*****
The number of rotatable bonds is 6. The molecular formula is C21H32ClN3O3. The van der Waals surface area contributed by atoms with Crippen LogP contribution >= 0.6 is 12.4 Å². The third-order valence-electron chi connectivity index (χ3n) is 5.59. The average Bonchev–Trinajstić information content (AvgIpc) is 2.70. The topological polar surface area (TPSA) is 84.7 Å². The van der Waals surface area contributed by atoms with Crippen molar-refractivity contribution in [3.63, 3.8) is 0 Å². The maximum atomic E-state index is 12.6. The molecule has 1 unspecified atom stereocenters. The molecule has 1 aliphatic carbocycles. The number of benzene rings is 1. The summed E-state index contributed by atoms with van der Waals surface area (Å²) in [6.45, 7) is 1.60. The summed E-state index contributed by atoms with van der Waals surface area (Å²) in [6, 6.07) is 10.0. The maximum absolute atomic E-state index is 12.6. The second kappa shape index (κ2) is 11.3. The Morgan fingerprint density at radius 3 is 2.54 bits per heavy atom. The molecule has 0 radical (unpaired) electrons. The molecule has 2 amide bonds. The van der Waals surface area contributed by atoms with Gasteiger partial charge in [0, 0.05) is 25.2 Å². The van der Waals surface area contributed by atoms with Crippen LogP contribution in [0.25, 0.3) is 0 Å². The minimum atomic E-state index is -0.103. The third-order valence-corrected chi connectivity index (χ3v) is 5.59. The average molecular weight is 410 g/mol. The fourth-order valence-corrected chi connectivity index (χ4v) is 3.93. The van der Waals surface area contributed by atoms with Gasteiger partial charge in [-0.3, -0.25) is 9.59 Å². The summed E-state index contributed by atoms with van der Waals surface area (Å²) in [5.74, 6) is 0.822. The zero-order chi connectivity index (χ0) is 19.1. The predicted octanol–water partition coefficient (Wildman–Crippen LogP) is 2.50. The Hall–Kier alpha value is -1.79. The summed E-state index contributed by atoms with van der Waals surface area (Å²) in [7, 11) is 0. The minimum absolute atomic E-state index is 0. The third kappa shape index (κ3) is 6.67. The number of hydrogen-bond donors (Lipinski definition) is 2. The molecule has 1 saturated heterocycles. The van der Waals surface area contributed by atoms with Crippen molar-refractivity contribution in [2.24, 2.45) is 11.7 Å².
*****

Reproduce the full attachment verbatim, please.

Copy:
The number of rotatable bonds is 6. The molecular formula is C21H32ClN3O3. The van der Waals surface area contributed by atoms with Crippen LogP contribution >= 0.6 is 12.4 Å². The third-order valence-electron chi connectivity index (χ3n) is 5.59. The average Bonchev–Trinajstić information content (AvgIpc) is 2.70. The topological polar surface area (TPSA) is 84.7 Å². The van der Waals surface area contributed by atoms with Crippen molar-refractivity contribution in [3.63, 3.8) is 0 Å². The maximum atomic E-state index is 12.6. The molecule has 1 unspecified atom stereocenters. The molecule has 1 aliphatic carbocycles. The number of benzene rings is 1. The summed E-state index contributed by atoms with van der Waals surface area (Å²) in [6.45, 7) is 1.60. The summed E-state index contributed by atoms with van der Waals surface area (Å²) in [6, 6.07) is 10.0. The maximum absolute atomic E-state index is 12.6. The second kappa shape index (κ2) is 11.3. The Morgan fingerprint density at radius 3 is 2.54 bits per heavy atom. The molecule has 0 radical (unpaired) electrons. The molecule has 2 amide bonds. The van der Waals surface area contributed by atoms with Gasteiger partial charge in [0, 0.05) is 25.2 Å². The van der Waals surface area contributed by atoms with Crippen LogP contribution in [0.25, 0.3) is 0 Å². The minimum atomic E-state index is -0.103. The third-order valence-corrected chi connectivity index (χ3v) is 5.59. The average molecular weight is 410 g/mol. The fourth-order valence-corrected chi connectivity index (χ4v) is 3.93. The van der Waals surface area contributed by atoms with Gasteiger partial charge in [-0.3, -0.25) is 9.59 Å². The summed E-state index contributed by atoms with van der Waals surface area (Å²) in [5.74, 6) is 0.822. The zero-order chi connectivity index (χ0) is 19.1. The predicted octanol–water partition coefficient (Wildman–Crippen LogP) is 2.50. The Hall–Kier alpha value is -1.79. The summed E-state index contributed by atoms with van der Waals surface area (Å²) in [7, 11) is 0. The minimum absolute atomic E-state index is 0. The third kappa shape index (κ3) is 6.67. The number of hydrogen-bond donors (Lipinski definition) is 2. The molecule has 1 saturated heterocycles. The van der Waals surface area contributed by atoms with Crippen molar-refractivity contribution in [2.24, 2.45) is 11.7 Å².